Friday, September 1, 2017

Game of Throes

This has been a difficult week for many people who consider themselves to be in touch with bedrock principles of morality, as they ask the question: Am I OK with incest now?
Incest, after all, is supposed to be something we can all agree on. This week's Torah portion takes hot stepmoms off the table: "A man shall not take his father's wife, so that he does not uncover his father's nakedness" (Deut. 22:30). It's repeated and expanded on next week (27:20-23):
‘Cursed be anyone who lies with his father’s wife, because he has uncovered his father’s nakedness.’ And all the people shall say, ‘Amen. 'Cursed be anyone who lies with any kind of animal.’ And all the people shall say, ‘Amen.’ ‘Cursed be anyone who lies with his sister, whether the daughter of his father or the daughter of his mother.’ And all the people shall say, ‘Amen.’ ‘Cursed be anyone who lies with his mother-in-law.’ And all the people shall say, ‘Amen.’
However, the world's most popular television show (though some authorities rule "It's not TV, it's HBO") has a different view on the issue of incest. Game of Thrones' premiere episode ended with a boy thrown out a window for witnessing a man having sex with his twin sister (daughter of his father AND daughter of his mother). And that man, Jaime Lannister, is arguably the hero of the show, or at least the one who has exhibited the most growth over seven seasons. His sister Cersei is now the first ruling Queen of the Seven Kingdoms.
Still, audiences were supposed to be repelled by that relationship. Surely, in the finale of the penultimate season, we wouldn't witness a Game of Throes of passionate incest between our two noblest heroes, Dany and Jon? Well, here's the thing: turns out Dany is Jon's aunt. Oops.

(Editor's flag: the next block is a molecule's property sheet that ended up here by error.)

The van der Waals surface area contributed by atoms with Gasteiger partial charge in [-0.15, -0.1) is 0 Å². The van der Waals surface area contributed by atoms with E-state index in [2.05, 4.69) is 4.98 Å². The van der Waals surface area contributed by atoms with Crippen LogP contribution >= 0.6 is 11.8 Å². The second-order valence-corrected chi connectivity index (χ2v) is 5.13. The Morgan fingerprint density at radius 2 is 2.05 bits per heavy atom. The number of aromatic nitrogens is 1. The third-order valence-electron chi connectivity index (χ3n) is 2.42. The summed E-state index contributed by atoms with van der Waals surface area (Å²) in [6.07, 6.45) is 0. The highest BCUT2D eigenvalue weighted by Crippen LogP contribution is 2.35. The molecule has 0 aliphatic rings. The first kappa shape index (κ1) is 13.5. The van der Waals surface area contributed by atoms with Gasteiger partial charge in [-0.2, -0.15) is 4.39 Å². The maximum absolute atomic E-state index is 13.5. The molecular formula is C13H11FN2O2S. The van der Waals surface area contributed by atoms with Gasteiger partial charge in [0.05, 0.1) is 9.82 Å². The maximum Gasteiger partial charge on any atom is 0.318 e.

But is it really such a shanda? After all, you've probably heard of a guy named Moses. His parents (Exodus 6:20) were aunt (Jochebed) and nephew (Amram). And the very founders of Judaism, Abraham and Sarah, were brother and sister (Genesis 20:12)--or, at least, uncle and niece (Talmud Megilla 14a). And the Davidic line traces all the way back to Judah sleeping with his daughter-in-law Tamar (Genesis 38).
Still, all that is pre-Sinai. It's not like anyone would suggest keeping it all in the family in a post-Revelation world, right?
Concerning him who loves his neighbors, who befriends his relatives, marries his sister's daughter and lends a sela' to a poor man in the hour of his need, Scripture says (Isaiah 58:9), Then you shall call, and the Lord will answer; you shall cry and He will say: 'Here I am'. (Talmud Yevamot 62b)
I know what you're wondering: but that's my sister's daughter, what about my brother's daughter? That's a matter of some dispute among medieval Talmudists (Tosafot ad loc.):
R. Samuel b. Meir says the same applies to his brother's daughter; it merely mentions his sister because she plies him with words and it common for him to marry her daughter.
Rabbenu Tam says that it is specifically his sister's daughter, for she shares a temperament with him, as we say, "Most children are like their mother's brother."
To make this even more awkward, these two rabbis were brothers. No word on whether they married each other's daughters.
We get that Game of Thrones portrays a fictionalized medieval feudal society. But how often we forget that the greatest Torah minds of the past millennium actually lived in the real versions of those societies.
So if you want to ship Jon & Dany (on a ship), I get it. But let's hold on to the sexual morality we've developed over the centuries, in which consent and respect are the most sacred values. Otherwise, our journey of ethical evolution will end with the realization that we know nothing.